Millennial foodies: new food trends and young Americans

Artisan food, spiralized vegetables, raw fish. Millennials like all new food trends, with some differences depending on race and geography
Millennial foodies: new food trends and young Americans

Can we say Millennials are foodies? Yes. According to market research firm NPD, USA Millennials are outspending all other population groups on restaurants: $96 billion on food per year. A study from Ypulse, a youth marketing research firm, recently surveyed how the young Americans approach food and found many differences how people ages 13 to 33 eat. The survey results show all Millennials foodie trends: such as tapas, food trucks, farm-to-table, quinoa, craft beer and artisan everything.

MEN AND WOMEN – Around 42% of young men and women say they’re foodies. They were equally likely to try a trendy food, but differed on the type of trendy food they were likely to try. Men were most likely to have tried trendy types of beer, such as craft beer, beer bars and beer pairings. Women picked more healthy trends, such as spiralized vegetables and quinoaAesthetically pleasing dishes – such as meals served in bowls and poké (a raw fish salad from Hawaii) – were best at garnering female interest. Maybe this is due to the hype those foods get on Instagram and Pinterest to their female fandom.

GEOGRAPHY AND RACE – There are even bigger differences when it comes to geography and race. People from the West and East Coasts, followed by those in the Midwest, have tried more food trends compared with Southerners. Eighty-eight percent of people from the West said they had tried at least one trendy food, compared with 79 percent of Southerners. And those on the coasts had eaten a lot more of what was listed. That’s probably because many of these trends originate in the coastal urban areas. Besides, Southern cuisine has its own distinct trends and style.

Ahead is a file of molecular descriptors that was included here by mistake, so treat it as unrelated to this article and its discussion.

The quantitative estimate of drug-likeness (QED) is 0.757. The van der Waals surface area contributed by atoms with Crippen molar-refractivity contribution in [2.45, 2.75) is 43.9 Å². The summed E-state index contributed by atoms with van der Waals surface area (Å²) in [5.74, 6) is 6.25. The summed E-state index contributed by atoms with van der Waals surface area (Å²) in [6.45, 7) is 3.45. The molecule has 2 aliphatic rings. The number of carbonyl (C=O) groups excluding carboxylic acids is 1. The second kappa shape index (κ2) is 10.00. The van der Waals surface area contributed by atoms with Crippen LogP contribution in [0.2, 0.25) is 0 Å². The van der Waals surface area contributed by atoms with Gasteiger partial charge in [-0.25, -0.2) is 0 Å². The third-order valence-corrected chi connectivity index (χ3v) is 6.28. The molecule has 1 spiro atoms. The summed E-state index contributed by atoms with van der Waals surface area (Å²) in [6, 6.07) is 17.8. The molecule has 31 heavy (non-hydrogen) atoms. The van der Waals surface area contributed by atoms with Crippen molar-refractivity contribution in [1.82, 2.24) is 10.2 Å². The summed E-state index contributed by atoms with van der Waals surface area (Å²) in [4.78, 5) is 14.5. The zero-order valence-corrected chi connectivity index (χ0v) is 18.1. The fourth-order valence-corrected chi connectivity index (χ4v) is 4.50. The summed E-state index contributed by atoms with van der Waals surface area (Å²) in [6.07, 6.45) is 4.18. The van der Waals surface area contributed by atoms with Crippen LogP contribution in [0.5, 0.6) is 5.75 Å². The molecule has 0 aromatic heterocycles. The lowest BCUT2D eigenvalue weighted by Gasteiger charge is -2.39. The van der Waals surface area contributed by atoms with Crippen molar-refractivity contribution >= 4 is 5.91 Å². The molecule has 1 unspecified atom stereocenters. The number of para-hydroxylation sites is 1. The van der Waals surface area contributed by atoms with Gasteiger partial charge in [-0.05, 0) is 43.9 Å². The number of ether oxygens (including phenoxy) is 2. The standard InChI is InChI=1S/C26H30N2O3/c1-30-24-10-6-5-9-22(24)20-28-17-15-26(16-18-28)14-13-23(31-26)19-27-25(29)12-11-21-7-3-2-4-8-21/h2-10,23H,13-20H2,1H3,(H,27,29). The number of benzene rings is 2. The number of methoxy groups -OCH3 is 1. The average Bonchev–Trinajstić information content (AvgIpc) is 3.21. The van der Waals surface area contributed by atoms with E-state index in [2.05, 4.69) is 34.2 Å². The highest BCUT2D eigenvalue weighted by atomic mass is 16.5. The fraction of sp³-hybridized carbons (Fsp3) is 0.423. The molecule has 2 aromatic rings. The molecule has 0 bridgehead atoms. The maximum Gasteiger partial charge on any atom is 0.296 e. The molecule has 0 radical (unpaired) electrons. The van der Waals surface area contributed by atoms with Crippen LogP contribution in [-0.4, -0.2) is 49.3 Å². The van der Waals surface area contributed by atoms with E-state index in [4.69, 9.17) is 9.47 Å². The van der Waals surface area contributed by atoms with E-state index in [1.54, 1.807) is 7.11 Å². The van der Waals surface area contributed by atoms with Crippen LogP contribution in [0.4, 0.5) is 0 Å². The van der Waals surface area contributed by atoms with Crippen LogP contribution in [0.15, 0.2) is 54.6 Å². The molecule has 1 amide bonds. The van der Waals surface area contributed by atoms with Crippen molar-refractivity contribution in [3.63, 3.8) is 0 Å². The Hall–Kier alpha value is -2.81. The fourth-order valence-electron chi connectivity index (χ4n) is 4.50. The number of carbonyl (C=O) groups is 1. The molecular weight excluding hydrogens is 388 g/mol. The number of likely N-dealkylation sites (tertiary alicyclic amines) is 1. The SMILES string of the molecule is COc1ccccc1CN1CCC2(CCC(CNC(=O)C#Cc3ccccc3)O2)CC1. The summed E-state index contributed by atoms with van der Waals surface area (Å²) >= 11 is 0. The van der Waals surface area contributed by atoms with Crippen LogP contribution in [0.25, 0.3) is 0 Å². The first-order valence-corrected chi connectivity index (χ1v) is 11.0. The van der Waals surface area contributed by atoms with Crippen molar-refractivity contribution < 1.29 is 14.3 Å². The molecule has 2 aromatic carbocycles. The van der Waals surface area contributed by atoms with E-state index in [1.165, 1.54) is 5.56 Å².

THE RACE GAP – When it comes to trying these food trends there’s also a large race gap . African Americans are less likely to try trendy foods than Millennials of other races. Nearly a third of them reported that they haven’t tried any of the listed trends, compared with 15 percent of whites and Hispanics and 18 percent of Asians. Despite that, more young African Americans consider themselves foodies compared with the other races. Asian millennials were most likely of all to say they had tried a new food trend, and that’s likely because many trendy foods come from Asian heritage. Take poké, which 26 percent of Asians have tried compared with 4 percent of other Millennials. Fusion cuisine often includes Asian flavors: it’s twice as popular among young Asian-Americans. That might be why Asian American millennials are least likely to think of themselves as foodies. Eating raw fish or an otherwise American dish with rice noodles is hardly an unusual cuisine for them.

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